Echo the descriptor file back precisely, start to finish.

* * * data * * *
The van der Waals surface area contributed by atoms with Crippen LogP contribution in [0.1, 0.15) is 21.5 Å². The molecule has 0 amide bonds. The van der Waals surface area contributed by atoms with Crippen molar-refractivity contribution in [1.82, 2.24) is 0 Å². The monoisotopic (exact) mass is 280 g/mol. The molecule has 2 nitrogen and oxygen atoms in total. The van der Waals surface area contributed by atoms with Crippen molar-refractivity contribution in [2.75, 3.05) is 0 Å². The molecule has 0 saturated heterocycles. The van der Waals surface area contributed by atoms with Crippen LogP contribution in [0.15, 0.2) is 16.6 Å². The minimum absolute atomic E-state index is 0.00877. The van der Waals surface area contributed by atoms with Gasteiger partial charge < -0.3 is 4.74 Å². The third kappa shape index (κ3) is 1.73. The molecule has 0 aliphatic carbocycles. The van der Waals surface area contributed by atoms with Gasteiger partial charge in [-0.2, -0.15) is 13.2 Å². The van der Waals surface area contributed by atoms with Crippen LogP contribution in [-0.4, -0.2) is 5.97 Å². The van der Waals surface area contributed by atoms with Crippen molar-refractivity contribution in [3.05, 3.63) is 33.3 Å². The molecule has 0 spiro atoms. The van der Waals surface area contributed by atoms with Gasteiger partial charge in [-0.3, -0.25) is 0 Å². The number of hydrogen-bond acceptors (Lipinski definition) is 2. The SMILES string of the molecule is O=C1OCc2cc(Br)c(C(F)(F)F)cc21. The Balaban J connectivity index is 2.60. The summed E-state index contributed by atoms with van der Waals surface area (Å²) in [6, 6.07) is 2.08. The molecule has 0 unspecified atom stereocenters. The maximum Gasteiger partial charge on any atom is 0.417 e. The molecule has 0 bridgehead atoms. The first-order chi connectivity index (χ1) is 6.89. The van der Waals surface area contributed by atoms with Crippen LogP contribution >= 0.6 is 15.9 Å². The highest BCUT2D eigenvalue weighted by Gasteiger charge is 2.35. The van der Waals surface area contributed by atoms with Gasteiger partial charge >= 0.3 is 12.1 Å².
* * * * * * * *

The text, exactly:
The van der Waals surface area contributed by atoms with Crippen LogP contribution in [0.1, 0.15) is 21.5 Å². The molecule has 0 amide bonds. The van der Waals surface area contributed by atoms with Crippen molar-refractivity contribution in [1.82, 2.24) is 0 Å². The monoisotopic (exact) mass is 280 g/mol. The molecule has 2 nitrogen and oxygen atoms in total. The van der Waals surface area contributed by atoms with Crippen molar-refractivity contribution in [2.75, 3.05) is 0 Å². The molecule has 0 saturated heterocycles. The van der Waals surface area contributed by atoms with Crippen LogP contribution in [0.15, 0.2) is 16.6 Å². The minimum absolute atomic E-state index is 0.00877. The van der Waals surface area contributed by atoms with Gasteiger partial charge < -0.3 is 4.74 Å². The third kappa shape index (κ3) is 1.73. The molecule has 0 aliphatic carbocycles. The van der Waals surface area contributed by atoms with Gasteiger partial charge in [-0.2, -0.15) is 13.2 Å². The van der Waals surface area contributed by atoms with Crippen LogP contribution in [-0.4, -0.2) is 5.97 Å². The van der Waals surface area contributed by atoms with Crippen molar-refractivity contribution in [3.05, 3.63) is 33.3 Å². The molecule has 0 spiro atoms. The van der Waals surface area contributed by atoms with Gasteiger partial charge in [-0.3, -0.25) is 0 Å². The number of hydrogen-bond acceptors (Lipinski definition) is 2. The SMILES string of the molecule is O=C1OCc2cc(Br)c(C(F)(F)F)cc21. The Balaban J connectivity index is 2.60. The summed E-state index contributed by atoms with van der Waals surface area (Å²) in [6, 6.07) is 2.08. The molecule has 0 unspecified atom stereocenters. The maximum Gasteiger partial charge on any atom is 0.417 e. The molecule has 0 bridgehead atoms. The first-order chi connectivity index (χ1) is 6.89. The van der Waals surface area contributed by atoms with Crippen LogP contribution >= 0.6 is 15.9 Å². The highest BCUT2D eigenvalue weighted by Gasteiger charge is 2.35. The van der Waals surface area contributed by atoms with Gasteiger partial charge >= 0.3 is 12.1 Å².